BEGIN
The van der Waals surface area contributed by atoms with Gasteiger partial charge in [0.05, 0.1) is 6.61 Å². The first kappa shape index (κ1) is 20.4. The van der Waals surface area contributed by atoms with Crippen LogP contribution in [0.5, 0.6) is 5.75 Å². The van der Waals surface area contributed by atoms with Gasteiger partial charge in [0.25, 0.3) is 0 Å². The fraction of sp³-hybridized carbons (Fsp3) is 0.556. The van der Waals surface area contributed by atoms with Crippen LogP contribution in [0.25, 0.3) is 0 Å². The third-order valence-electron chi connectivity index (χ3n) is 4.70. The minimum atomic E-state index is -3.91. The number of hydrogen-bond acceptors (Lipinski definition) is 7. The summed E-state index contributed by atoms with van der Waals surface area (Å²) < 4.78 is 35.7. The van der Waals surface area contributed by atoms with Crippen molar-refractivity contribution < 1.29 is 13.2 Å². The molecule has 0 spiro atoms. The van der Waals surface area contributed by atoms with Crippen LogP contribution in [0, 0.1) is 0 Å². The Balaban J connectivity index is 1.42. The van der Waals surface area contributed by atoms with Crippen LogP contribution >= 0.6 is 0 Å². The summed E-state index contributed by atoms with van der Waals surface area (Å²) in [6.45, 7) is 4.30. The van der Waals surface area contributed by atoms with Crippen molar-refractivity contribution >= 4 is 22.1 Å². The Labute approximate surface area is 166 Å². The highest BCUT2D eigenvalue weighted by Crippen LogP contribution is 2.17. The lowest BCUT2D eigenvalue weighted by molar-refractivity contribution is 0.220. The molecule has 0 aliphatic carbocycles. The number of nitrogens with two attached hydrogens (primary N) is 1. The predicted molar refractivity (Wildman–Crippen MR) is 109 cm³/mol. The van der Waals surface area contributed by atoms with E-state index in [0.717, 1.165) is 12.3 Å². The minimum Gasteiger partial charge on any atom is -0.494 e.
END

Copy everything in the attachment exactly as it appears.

The van der Waals surface area contributed by atoms with Gasteiger partial charge in [0.05, 0.1) is 6.61 Å². The first kappa shape index (κ1) is 20.4. The van der Waals surface area contributed by atoms with Crippen LogP contribution in [0.5, 0.6) is 5.75 Å². The van der Waals surface area contributed by atoms with Gasteiger partial charge in [0.25, 0.3) is 0 Å². The fraction of sp³-hybridized carbons (Fsp3) is 0.556. The van der Waals surface area contributed by atoms with Crippen LogP contribution in [0.25, 0.3) is 0 Å². The third-order valence-electron chi connectivity index (χ3n) is 4.70. The minimum atomic E-state index is -3.91. The number of hydrogen-bond acceptors (Lipinski definition) is 7. The summed E-state index contributed by atoms with van der Waals surface area (Å²) < 4.78 is 35.7. The van der Waals surface area contributed by atoms with Crippen molar-refractivity contribution < 1.29 is 13.2 Å². The molecule has 0 spiro atoms. The van der Waals surface area contributed by atoms with Crippen LogP contribution in [0, 0.1) is 0 Å². The Balaban J connectivity index is 1.42. The van der Waals surface area contributed by atoms with Crippen LogP contribution >= 0.6 is 0 Å². The summed E-state index contributed by atoms with van der Waals surface area (Å²) in [6.45, 7) is 4.30. The van der Waals surface area contributed by atoms with Crippen molar-refractivity contribution >= 4 is 22.1 Å². The Labute approximate surface area is 166 Å². The highest BCUT2D eigenvalue weighted by Crippen LogP contribution is 2.17. The lowest BCUT2D eigenvalue weighted by molar-refractivity contribution is 0.220. The molecule has 0 aliphatic carbocycles. The number of nitrogens with two attached hydrogens (primary N) is 1. The predicted molar refractivity (Wildman–Crippen MR) is 109 cm³/mol. The van der Waals surface area contributed by atoms with E-state index in [0.717, 1.165) is 12.3 Å². The minimum Gasteiger partial charge on any atom is -0.494 e.